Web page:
What Can I Use Instead Of Heat Protectant

Many people today are moving towards natural ingredients and staying away from harmful chemicals. Oils being one of their natural choices. You may be asking, can I protect my hair from heat damage using natural products?

There are many articles suggesting that certain oils can be used as a heat protectant but before we go rummaging through our pantry, thinking we can use any oil, let's consider a few things first.

READ: Do Heat Protectants Actually Work?

Can you use oil as heat protectant?

When I think of oil, I think of frying food. Frying eggs or vegetables or meat. So the thought of oil being able to protect something, especially something as precious as my hair, creates a bit of chaos in my mind.

The short answer, after much research, is yes.

But only certain natural oils will do due to the smoke point of the oil. Also known as the burning point of an oil, this is the temperature at which it begins to produce a continuous bluish smoke that becomes visible to the eye. Basically, it's the heating point where the oil begins to produce harmful free radicals and toxic fumes.

It's like forgetting a pan with oil on the stove for a tad too long and being reminded by the oily smell that it's reached its smoke point. And that the oil is too hot.

It is important to know the smoke point of the oil you want to use as a protectant because most flat irons and wands have temperatures that can reach up to 410°F (210°C).

In that case, you have to choose an oil with a smoke point of 420°F (215°C) or more.

Check Out: 7 DIY Natural Homemade Heat Protectants For Hair

Which oils are the best for heat protectant?

Grapeseed oil is one of them. The smoking point of grapeseed oil is 420°F (216°C), therefore, if you use a product containing grapeseed oil as a protectant, your hair will be protected and left shiny and soft to the touch due to its vitamin E content.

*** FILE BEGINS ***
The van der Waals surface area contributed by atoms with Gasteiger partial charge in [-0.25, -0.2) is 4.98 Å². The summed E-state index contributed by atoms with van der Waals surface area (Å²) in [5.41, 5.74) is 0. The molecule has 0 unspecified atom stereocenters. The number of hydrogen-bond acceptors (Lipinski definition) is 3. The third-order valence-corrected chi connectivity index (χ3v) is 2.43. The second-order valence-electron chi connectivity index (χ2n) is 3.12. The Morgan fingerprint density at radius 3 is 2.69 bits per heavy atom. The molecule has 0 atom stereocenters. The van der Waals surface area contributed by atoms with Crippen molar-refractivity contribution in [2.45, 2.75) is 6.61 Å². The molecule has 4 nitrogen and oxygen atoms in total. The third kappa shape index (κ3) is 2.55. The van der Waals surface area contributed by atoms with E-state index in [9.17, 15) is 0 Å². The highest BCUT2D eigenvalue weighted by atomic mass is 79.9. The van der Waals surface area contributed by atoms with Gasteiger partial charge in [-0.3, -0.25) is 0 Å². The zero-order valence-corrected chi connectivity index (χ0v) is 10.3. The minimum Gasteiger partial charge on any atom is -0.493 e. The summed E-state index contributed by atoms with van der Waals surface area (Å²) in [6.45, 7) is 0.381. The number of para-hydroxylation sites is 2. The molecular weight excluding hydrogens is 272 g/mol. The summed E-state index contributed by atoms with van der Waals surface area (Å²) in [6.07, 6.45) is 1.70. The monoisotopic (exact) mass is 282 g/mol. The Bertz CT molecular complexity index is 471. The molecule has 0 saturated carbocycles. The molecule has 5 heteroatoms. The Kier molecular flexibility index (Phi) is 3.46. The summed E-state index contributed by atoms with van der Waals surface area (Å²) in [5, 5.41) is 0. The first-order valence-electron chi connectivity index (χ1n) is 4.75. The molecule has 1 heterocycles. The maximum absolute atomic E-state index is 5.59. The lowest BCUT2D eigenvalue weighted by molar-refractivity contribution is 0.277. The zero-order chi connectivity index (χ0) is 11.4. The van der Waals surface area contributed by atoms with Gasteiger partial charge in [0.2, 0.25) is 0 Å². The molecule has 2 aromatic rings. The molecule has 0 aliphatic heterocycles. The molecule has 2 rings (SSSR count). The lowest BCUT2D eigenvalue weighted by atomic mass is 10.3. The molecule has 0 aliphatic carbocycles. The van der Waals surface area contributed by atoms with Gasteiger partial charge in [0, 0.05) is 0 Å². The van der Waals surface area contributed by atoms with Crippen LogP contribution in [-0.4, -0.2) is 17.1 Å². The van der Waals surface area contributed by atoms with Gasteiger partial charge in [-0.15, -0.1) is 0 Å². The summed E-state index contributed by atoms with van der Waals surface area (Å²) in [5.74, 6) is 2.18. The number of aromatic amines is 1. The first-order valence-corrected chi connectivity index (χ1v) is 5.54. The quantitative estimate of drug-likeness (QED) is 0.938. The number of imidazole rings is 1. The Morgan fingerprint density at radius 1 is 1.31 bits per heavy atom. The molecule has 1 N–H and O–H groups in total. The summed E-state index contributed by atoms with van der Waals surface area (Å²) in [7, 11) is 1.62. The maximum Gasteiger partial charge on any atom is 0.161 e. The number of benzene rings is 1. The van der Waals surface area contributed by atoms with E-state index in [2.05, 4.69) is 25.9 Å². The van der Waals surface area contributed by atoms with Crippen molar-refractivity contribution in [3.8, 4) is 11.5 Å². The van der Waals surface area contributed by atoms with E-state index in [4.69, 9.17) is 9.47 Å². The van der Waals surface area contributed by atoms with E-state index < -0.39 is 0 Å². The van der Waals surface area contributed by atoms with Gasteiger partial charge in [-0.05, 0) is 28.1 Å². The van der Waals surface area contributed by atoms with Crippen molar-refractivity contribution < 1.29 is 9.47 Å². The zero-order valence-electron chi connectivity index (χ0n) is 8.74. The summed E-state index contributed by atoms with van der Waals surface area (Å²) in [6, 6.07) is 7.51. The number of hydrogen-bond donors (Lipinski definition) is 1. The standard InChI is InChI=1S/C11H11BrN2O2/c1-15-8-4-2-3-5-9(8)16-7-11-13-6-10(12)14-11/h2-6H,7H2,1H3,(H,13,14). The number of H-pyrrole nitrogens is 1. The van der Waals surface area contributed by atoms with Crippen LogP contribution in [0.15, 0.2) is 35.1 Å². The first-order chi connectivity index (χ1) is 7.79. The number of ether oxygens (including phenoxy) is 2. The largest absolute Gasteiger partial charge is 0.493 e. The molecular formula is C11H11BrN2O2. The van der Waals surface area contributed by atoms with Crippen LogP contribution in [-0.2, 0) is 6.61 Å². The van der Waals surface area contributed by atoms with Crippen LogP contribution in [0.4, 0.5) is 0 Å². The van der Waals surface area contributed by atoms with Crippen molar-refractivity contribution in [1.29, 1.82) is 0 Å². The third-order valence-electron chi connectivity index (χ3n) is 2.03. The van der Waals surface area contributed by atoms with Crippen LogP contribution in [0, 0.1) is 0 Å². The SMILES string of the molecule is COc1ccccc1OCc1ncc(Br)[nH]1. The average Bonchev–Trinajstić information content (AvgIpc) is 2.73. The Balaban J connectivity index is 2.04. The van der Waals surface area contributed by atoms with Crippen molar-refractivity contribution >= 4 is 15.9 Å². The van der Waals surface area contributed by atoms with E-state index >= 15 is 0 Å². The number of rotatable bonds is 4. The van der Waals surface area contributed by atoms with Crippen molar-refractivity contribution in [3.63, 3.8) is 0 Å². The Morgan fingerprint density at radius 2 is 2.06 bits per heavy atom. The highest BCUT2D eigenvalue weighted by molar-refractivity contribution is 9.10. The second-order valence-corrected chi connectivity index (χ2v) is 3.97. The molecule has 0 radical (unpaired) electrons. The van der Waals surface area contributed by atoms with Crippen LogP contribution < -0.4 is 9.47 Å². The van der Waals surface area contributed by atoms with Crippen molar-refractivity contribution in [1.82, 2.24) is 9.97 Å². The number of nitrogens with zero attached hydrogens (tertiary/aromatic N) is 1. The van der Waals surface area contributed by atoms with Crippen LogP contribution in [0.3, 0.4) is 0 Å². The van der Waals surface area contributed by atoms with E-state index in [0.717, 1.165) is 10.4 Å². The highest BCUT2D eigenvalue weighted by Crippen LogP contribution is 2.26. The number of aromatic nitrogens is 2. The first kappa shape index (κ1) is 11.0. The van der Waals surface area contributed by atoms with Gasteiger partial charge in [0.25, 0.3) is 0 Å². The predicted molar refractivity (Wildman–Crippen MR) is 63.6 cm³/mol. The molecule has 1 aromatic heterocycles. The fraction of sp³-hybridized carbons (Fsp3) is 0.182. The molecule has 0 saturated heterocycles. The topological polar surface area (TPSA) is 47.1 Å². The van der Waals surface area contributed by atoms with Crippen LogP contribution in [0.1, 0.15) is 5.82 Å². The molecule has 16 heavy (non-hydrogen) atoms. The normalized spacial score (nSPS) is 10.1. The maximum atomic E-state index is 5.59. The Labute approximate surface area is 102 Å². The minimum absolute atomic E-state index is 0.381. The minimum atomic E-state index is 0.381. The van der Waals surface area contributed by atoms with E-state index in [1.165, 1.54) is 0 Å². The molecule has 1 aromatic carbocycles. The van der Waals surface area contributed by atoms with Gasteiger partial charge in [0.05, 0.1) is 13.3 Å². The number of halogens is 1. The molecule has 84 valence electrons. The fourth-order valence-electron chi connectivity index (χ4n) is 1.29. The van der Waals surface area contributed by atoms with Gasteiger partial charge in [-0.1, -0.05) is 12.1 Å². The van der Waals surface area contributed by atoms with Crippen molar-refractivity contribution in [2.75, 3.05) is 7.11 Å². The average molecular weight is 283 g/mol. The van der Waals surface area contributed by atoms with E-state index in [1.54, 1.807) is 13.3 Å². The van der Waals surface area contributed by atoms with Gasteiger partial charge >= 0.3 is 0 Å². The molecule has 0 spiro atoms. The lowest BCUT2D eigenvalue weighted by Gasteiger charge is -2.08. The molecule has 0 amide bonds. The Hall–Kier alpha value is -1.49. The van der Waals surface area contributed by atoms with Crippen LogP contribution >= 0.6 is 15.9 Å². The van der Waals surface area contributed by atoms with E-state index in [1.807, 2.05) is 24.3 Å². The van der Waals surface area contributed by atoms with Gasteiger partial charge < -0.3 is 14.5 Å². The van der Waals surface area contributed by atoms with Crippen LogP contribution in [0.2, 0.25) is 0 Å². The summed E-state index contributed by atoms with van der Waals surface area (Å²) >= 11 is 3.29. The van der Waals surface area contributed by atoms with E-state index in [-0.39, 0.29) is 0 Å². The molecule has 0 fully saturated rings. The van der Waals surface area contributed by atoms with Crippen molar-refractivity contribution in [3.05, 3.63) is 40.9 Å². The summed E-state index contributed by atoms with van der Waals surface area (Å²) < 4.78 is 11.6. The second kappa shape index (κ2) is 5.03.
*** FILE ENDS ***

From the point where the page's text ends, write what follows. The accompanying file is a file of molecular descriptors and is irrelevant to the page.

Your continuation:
Extra virgin argan oil can also be used as a protectant due to its high smoking point of 338°F (170°C). Add to this that it's rich in Omega-3 fatty acids, Omega-6's and has the highest vitamin E content of all vegetable oils, having this oil in your hair toolbox is a no brainer.

Refined avocado oil's smoking point is a staggering 520°F (271°C). Not only will it protect your hair against styling tools but also against those pesky UVA and UVB rays from the sun. It will aid to nourish your hair because it is rich in antioxidants, essential fatty acids, biotin, and Vitamins A and E.


Can you use jojoba oil as heat protectant?

The smoke point for jojoba oil is 383°F (195°C), so if you use this as a heat protectant, use your curling iron or wand or straightener on a lower temperature setting.

Further benefits of jojoba oil include the following: it moisturizes hair, eliminates dandruff, prevents hair loss, and prevents frizzy hair.

Can you use olive oil as heat protectant?

Olive oil with olives

The palmitic and oleic acid in olive oil are emollients which gives it its softening properties. The vitamin E in olive oil fights the damage caused by sunlight and pollution. Add to that that the smoking point of extra virgin olive oil is 320°F (160°C) which makes it a fair heat protectant as well. Again, use your styling tool on a lower temperature setting than the oil's smoke point.